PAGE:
2-Chloro-3,3-dimethylbutane or 3-Chloro-2,2-dimethylbutane?

According to these sources, both are correct:

  1. NIST/TRC Web Thermo Tables (WTT)
  2. ChemSpider

nomenclature discrepancy


2 Answers 2


The current IUPAC recommendations (2013) read as follows:


When several structural features appear in cyclic and acylic compounds, low locants are assigned to them in the following decreasing order of seniority.


(f) detachable alphabetized prefixes, all considered together in a series of increasing numerical order;

(g) lowest locants for the substituent cited first as a prefix in the name;


Note that Rule f takes precedence over Rule g.


The lowest set of locants is defined as the set that, when compared term by term with other locant sets, each cited in order of increasing value, has the lowest term at the first point of difference (…)

Therefore, the example is named as 3-chloro-2,2-dimethylbutane rather than 2-chloro-3,3-dimethylbutane since the locant set ‘2,2,3’ is lower than ‘2,3,3’.


  • 2
    $\begingroup$ but the iupac naming rules also say that if there are 2 substituent groups at the same position in a compound alphabetical priority comes into play!!! $\endgroup$
    – geek101
    Mar 25, 2015 at 15:29
  • 1
    $\begingroup$ @user166748 Alphabetical order is used to establish the order of citation of detachable prefixes (that is why ‘chloro’ is cited before ‘methyl’). For numbering, however, all prefixes are considered together (see item f above). Only when there is a choice between equivalent numberings, the lowest locant is assigned to the substituent cited first as a prefix in the name. $\endgroup$
    – user7951
    Mar 25, 2015 at 15:49
  • $\begingroup$ yaa so that means both the names are correct one by locant rule and one by alphabetical priority? sorry for the punctuations $\endgroup$
    – geek101
    Mar 25, 2015 at 16:49
  • 6
    $\begingroup$ No. First, the alphabetical order is used to establish the order of citation of the prefixes; thus, the name is x-chloro-y,y-dimethylbutane (not x,x-dimethyl-y-chloro-butane). Then, low locants are assigned using Rule f considering all prefixes together; thus, the numbers are 2,2,3 (not 2,3,3). Therefore, the name is 3-chloro-2,2-dimethylbutane and we do not need any further rules. – For example, 2-chloro-3-methylbutane would be a different case, which would also require Rule g (and thus implicitly the alphabetical order of prefixes) in order to assign the numbers. $\endgroup$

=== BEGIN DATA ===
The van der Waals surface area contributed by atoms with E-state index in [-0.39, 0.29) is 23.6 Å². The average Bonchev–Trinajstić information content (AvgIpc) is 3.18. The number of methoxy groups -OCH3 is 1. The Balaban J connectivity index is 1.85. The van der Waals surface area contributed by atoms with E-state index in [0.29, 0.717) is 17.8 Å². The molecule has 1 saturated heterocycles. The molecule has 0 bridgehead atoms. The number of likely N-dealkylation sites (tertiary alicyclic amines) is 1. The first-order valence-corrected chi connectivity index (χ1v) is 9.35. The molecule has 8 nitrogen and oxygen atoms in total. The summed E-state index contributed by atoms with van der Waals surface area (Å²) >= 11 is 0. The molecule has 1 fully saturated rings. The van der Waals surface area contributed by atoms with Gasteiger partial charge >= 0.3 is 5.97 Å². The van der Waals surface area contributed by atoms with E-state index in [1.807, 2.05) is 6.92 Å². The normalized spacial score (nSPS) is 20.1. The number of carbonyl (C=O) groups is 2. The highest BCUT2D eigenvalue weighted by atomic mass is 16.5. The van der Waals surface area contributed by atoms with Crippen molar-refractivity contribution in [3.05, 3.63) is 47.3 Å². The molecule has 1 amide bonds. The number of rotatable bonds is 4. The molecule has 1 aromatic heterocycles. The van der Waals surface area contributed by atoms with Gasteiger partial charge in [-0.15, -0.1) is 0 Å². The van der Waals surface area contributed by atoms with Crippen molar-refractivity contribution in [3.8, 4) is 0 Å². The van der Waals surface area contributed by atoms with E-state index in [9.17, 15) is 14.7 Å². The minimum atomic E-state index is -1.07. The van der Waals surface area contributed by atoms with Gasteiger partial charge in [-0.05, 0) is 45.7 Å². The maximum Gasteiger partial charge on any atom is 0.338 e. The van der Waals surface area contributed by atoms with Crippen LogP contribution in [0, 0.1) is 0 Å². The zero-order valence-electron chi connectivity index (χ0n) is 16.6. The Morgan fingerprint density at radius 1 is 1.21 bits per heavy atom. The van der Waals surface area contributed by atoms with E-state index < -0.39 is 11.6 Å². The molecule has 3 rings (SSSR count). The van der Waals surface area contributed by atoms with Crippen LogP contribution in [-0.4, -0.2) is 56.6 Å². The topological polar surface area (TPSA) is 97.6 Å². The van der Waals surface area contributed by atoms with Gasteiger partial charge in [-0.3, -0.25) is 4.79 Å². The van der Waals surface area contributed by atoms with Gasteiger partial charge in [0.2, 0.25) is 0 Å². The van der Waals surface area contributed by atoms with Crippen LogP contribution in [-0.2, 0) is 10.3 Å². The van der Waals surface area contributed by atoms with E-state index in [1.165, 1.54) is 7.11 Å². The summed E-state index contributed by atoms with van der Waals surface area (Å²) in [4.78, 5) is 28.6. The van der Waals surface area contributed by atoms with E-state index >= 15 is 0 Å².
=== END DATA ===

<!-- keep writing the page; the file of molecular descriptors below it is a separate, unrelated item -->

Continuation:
– user7951
    Mar 25, 2015 at 17:31
  • 3
    $\begingroup$ @Loong You should add this last comment into the front of your answer. Reading simple english is much easier than the IUPAC rule book. Thanks! $\endgroup$ Feb 2, 2018 at 13:31

What I understand in simple terms is:

See that longest chain is butane.

Now we can number the carbon atoms of main chain either:

(A) 1, 2, 3, 4: In this case, the numbering of substituents is 2, 3, 3.

(B) 4, 3, 2, 1: In this case, numbering on substituents is 2, 2, 3.

Now, we apply "First point of difference rule". Using this rule, we see that the first 2's are same, but in the second number, there is a difference. So we select that numbering which has the lower number.

So, we follow numbering (B).

But to write the name, we write the chloro part first and dimethyl later because alphabetically c of chloro comes before m of methyl.

So the correct name is:


NOTE: The first point of difference rule is used before the alphabetical rule. Like if there was symmetry, say the molecule was 2-Chloro-3-bromobutane, then its correct name would be 2-Bromo-3-chlorobutane.


Your Answer

By clicking “Post Your Answer”, you agree to our terms of service and acknowledge you have read our privacy policy.

Not the answer you're looking for? Browse other questions tagged or ask your own question.